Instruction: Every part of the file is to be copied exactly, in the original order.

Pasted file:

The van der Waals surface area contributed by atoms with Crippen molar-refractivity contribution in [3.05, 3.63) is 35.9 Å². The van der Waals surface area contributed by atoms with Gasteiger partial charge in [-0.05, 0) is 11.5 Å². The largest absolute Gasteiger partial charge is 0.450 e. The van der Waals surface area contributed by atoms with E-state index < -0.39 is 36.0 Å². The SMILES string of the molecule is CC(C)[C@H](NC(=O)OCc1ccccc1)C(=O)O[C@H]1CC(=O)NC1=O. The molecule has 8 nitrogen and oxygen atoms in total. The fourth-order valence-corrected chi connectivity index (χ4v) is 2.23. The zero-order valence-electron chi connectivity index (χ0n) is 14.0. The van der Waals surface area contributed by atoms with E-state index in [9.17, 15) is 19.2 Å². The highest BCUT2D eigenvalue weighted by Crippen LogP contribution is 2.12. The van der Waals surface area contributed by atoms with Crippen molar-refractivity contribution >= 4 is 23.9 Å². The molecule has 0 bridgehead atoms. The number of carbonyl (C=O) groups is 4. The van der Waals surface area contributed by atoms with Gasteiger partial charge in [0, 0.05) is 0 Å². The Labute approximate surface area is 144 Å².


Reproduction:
The van der Waals surface area contributed by atoms with Crippen molar-refractivity contribution in [3.05, 3.63) is 35.9 Å². The van der Waals surface area contributed by atoms with Gasteiger partial charge in [-0.05, 0) is 11.5 Å². The largest absolute Gasteiger partial charge is 0.450 e. The van der Waals surface area contributed by atoms with E-state index < -0.39 is 36.0 Å². The SMILES string of the molecule is CC(C)[C@H](NC(=O)OCc1ccccc1)C(=O)O[C@H]1CC(=O)NC1=O. The molecule has 8 nitrogen and oxygen atoms in total. The fourth-order valence-corrected chi connectivity index (χ4v) is 2.23. The zero-order valence-electron chi connectivity index (χ0n) is 14.0. The van der Waals surface area contributed by atoms with E-state index in [9.17, 15) is 19.2 Å². The highest BCUT2D eigenvalue weighted by Crippen LogP contribution is 2.12. The van der Waals surface area contributed by atoms with Crippen molar-refractivity contribution >= 4 is 23.9 Å². The molecule has 0 bridgehead atoms. The number of carbonyl (C=O) groups is 4. The van der Waals surface area contributed by atoms with Gasteiger partial charge in [0, 0.05) is 0 Å². The Labute approximate surface area is 144 Å².